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by Staff reporter
15 March 2021
Associate feature: A Scotland where everybody lives longer, healthier lives

Image: Shutterstock

Associate feature: A Scotland where everybody lives longer, healthier lives

The pandemic has dominated all our lives for the last year, with the impact being felt across all aspects of public health.

Even before the emergence of COVID-19, Scotland faced considerable health and wellbeing challenges, including relatively poor life expectancy and the worst health inequalities in western and central Europe.

Public Health Scotland (PHS), the new national organisation for public health, was launched in April 2020 just as the full impact of the pandemic began to hit. For the past year, the COVID response has been integral to its work and will continue to be.

Over the long term, PHS is charged with addressing some of the deep-seated challenges which impact on life expectancy and public health more generally.

Angela Leitch, chief executive of Public Health Scotland, explains: “The COVID-19 pandemic has undoubtedly focused the public interest on health and wellbeing and the shared ‘public’ nature of population health.

“Almost a year on since PHS’s launch in the midst of a global public health emergency, addressing the socio-economic determinants of health inequalities remains at the heart of the organisation’s vision of a Scotland where everybody thrives. 

“Each of our priorities reflects the areas where the biggest impact can be made. This requires the collective action of our partners across the system, including local and national government, health and social care bodies, and the third sector. We’ve developed a number of key partnerships in our first year of operation in order take forward actions, together, that will make a difference in our communities.”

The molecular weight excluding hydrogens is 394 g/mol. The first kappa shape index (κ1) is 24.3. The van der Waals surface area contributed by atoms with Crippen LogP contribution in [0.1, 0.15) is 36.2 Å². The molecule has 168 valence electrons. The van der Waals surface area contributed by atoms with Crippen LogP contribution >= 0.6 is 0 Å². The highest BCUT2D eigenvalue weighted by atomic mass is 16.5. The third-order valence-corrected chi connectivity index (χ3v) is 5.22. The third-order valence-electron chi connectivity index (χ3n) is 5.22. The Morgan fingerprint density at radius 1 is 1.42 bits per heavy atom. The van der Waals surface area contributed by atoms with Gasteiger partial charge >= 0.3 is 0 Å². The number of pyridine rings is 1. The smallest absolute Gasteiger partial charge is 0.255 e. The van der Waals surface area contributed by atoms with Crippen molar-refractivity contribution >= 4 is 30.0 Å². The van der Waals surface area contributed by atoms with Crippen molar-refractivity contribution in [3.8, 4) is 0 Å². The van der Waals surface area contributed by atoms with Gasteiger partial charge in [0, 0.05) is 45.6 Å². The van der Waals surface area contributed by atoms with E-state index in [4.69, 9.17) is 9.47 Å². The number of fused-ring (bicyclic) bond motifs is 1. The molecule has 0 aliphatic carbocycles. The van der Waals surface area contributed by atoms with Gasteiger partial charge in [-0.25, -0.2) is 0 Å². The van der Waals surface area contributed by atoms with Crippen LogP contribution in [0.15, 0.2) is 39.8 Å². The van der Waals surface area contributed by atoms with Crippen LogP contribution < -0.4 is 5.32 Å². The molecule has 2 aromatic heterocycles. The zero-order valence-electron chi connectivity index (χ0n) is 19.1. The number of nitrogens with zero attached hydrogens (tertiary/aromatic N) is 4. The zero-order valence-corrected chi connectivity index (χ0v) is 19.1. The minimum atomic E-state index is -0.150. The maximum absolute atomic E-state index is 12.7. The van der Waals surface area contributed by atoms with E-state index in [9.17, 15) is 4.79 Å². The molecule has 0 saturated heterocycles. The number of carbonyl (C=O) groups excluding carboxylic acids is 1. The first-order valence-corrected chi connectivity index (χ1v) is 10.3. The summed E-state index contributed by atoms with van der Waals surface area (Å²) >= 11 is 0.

Leitch continues: “We’re a data and intelligence-driven organisation.

“This means we use the full range of data – national and local, quantitative and qualitative – to inform action and measure progress.”

Collating and sharing data and intelligence has been central to the organisation’s contribution to the country’s response to COVID-19.  

Public Health Scotland publishes data on the direct and indirect impacts of the pandemic through weekly statistical reports and daily public-facing dashboards.

Where possible, the information is made available at a neighbourhood level, enabling local areas to analyse what it means for them and take the necessary action to prevent and manage outbreaks.